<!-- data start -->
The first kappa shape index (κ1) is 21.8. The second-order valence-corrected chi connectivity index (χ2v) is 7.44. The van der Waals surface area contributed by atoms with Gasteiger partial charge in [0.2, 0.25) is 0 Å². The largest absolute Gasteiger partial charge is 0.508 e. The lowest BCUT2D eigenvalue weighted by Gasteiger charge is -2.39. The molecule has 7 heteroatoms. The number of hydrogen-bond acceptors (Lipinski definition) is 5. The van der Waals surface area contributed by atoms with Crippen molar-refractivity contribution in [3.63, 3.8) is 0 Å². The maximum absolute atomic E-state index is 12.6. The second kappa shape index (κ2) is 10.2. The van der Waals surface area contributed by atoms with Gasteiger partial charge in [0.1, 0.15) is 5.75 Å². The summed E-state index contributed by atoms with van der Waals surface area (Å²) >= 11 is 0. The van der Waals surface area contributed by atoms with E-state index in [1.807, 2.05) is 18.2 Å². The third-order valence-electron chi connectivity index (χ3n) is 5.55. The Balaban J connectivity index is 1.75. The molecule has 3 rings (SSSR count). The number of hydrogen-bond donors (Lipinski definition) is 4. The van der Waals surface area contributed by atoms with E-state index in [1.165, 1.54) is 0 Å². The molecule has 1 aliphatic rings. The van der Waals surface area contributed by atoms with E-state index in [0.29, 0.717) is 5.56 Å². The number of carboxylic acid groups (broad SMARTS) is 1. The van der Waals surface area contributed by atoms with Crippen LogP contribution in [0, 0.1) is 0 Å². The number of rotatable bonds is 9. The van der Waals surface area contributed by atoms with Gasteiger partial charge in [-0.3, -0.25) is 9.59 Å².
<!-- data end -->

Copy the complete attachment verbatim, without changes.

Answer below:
The first kappa shape index (κ1) is 21.8. The second-order valence-corrected chi connectivity index (χ2v) is 7.44. The van der Waals surface area contributed by atoms with Gasteiger partial charge in [0.2, 0.25) is 0 Å². The largest absolute Gasteiger partial charge is 0.508 e. The lowest BCUT2D eigenvalue weighted by Gasteiger charge is -2.39. The molecule has 7 heteroatoms. The number of hydrogen-bond acceptors (Lipinski definition) is 5. The van der Waals surface area contributed by atoms with Crippen molar-refractivity contribution in [3.63, 3.8) is 0 Å². The maximum absolute atomic E-state index is 12.6. The second kappa shape index (κ2) is 10.2. The van der Waals surface area contributed by atoms with Gasteiger partial charge in [0.1, 0.15) is 5.75 Å². The summed E-state index contributed by atoms with van der Waals surface area (Å²) >= 11 is 0. The van der Waals surface area contributed by atoms with E-state index in [1.807, 2.05) is 18.2 Å². The third-order valence-electron chi connectivity index (χ3n) is 5.55. The Balaban J connectivity index is 1.75. The molecule has 3 rings (SSSR count). The number of hydrogen-bond donors (Lipinski definition) is 4. The van der Waals surface area contributed by atoms with E-state index in [1.165, 1.54) is 0 Å². The molecule has 1 aliphatic rings. The van der Waals surface area contributed by atoms with E-state index in [0.29, 0.717) is 5.56 Å². The number of carboxylic acid groups (broad SMARTS) is 1. The van der Waals surface area contributed by atoms with Crippen LogP contribution in [0, 0.1) is 0 Å². The number of rotatable bonds is 9. The van der Waals surface area contributed by atoms with Gasteiger partial charge in [-0.3, -0.25) is 9.59 Å².